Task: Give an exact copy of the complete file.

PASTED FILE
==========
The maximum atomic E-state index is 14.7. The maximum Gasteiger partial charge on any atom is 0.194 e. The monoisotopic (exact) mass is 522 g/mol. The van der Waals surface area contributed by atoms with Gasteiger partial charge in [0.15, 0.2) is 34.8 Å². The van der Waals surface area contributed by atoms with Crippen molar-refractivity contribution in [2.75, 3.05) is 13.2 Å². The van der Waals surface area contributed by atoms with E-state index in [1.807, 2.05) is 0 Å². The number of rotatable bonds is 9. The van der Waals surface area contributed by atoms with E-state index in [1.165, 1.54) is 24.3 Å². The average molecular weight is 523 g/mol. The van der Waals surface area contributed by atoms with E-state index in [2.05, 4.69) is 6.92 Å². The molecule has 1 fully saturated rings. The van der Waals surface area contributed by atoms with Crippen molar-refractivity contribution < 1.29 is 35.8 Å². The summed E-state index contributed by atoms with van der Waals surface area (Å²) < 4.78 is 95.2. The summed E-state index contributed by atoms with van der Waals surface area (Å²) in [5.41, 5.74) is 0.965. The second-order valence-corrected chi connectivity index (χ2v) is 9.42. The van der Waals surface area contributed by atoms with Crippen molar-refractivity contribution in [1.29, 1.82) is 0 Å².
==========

The maximum atomic E-state index is 14.7. The maximum Gasteiger partial charge on any atom is 0.194 e. The monoisotopic (exact) mass is 522 g/mol. The van der Waals surface area contributed by atoms with Gasteiger partial charge in [0.15, 0.2) is 34.8 Å². The van der Waals surface area contributed by atoms with Crippen molar-refractivity contribution in [2.75, 3.05) is 13.2 Å². The van der Waals surface area contributed by atoms with E-state index in [1.807, 2.05) is 0 Å². The number of rotatable bonds is 9. The van der Waals surface area contributed by atoms with E-state index in [1.165, 1.54) is 24.3 Å². The average molecular weight is 523 g/mol. The van der Waals surface area contributed by atoms with E-state index in [2.05, 4.69) is 6.92 Å². The molecule has 1 fully saturated rings. The van der Waals surface area contributed by atoms with Crippen molar-refractivity contribution < 1.29 is 35.8 Å². The summed E-state index contributed by atoms with van der Waals surface area (Å²) < 4.78 is 95.2. The summed E-state index contributed by atoms with van der Waals surface area (Å²) in [5.41, 5.74) is 0.965. The second-order valence-corrected chi connectivity index (χ2v) is 9.42. The van der Waals surface area contributed by atoms with Crippen molar-refractivity contribution in [1.29, 1.82) is 0 Å².